Author: Reschke, D.
Paper Title Page
TUPO028 Retreatment of European XFEL Series Cavities at DESY as Part of the Repair of European XFEL Accelerating Modules 384
 
  • S. Sievers, N. Krupka, D. Reschke, S. Saegebarth, J. Schaffran, M. Schalwat, P. Schilling, M. Schmökel, N. Steinhau-Kühl, E. Vogel, H. Weise, B. van der Horst
    DESY, Hamburg, Germany
  • M. Wiencek
    IFJ-PAN, Kraków, Poland
 
  For the European XFEL 102 accelerating modules were built and tested. Several accelerating modules had to be reworked due to different kinds of non-conformities. The extent of this rework varied greatly. At the end of production four accelerating modules could not be qualified in time before the tunnel installation was to be finished in September 2016. Meanwhile the cavity strings of two of these accelerating modules have been disassembled in the DESY clean room. The cavities have been retreated at DESY either by additional high pressure water rinsing or BCP flash chemical treatment. All cavities were vertically tested and 15 out of 16 were qualified for the reassembly of the cavity strings. One accelerating module will be reassembled completely and tested until the end of 2018; the other will follow in the first half of 2019. We report on retreatment procedures and performance of these cavities.  
poster icon Poster TUPO028 [1.662 MB]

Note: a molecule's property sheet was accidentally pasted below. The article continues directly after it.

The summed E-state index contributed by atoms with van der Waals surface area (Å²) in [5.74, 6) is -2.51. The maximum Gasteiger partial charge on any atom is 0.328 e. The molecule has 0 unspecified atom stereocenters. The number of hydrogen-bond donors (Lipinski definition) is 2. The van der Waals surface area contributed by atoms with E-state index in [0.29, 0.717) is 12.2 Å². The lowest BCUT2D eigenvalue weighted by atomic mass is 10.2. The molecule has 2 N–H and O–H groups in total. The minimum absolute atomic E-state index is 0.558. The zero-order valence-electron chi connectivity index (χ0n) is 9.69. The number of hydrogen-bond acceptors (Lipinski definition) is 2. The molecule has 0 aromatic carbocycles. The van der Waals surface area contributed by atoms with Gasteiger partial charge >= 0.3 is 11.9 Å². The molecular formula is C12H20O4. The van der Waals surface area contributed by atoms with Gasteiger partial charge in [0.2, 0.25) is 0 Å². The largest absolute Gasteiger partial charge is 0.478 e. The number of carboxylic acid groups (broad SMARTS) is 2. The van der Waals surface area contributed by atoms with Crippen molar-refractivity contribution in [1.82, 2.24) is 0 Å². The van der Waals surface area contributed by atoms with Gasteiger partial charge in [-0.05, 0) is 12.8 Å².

DOI • reference for this paper ※ https://doi.org/10.18429/JACoW-LINAC2018-TUPO028  
About • paper received ※ 11 September 2018      issue date ※ 18 January 2019  
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TH2A01 Nitrogen Infusion R&D for CW Operation at DESY 652
 
  • M. Wenskat, A.D. Dangwal Pandey, B. Foster, T.F. Keller, D. Reschke, J. Schaffran, S. Sievers, N. Walker, H. Weise
    DESY, Hamburg, Germany
  • C. Bate, G.D.L. Semione, A. Stierle
    University of Hamburg, Hamburg, Germany
  • B. Foster
    University of Hamburg, Institut für Experimentalphysik, Hamburg, Germany
  • B. Foster
    Oxford University, Physics Department, Oxford, Oxon, United Kingdom
 
  The European XFEL cw upgrade requires cavities with reduced surface resistance (high Q-values) for high duty-cycle while maintaining high accelerating gradient for short-pulse operation. To improve on European XFEL performance, a recently discovered treatment is investigated: The so called Nitrogen-infusion. The recent test results of the cavity based R&D and the progress of the relevant infrastructure is presented. The aim of this approach is to establish a stable, reproducible recipe and to identify all key parameters for this process. In parallel, advanced surface analyses, such as SEM/EDX, TEM, XPS, XRR, GIXRD and TOF-SIMS, of samples after in-situ treatment, cut-outs of cavities and samples treated together with cavities are done. The aim of this approach is to understand the underlying processes of the material evolution, resulting in the improved performance. Results of these analyses, their implications for the cavity R&D, and next steps are presented.  
slides icon Slides TH2A01 [4.597 MB]  
DOI • reference for this paper ※ https://doi.org/10.18429/JACoW-LINAC2018-TH2A01  
About • paper received ※ 12 September 2018      issue date ※ 18 January 2019  
Export • reference for this paper using ※ BibTeX, ※ LaTeX, ※ Text/Word, ※ RIS, ※ EndNote (xml)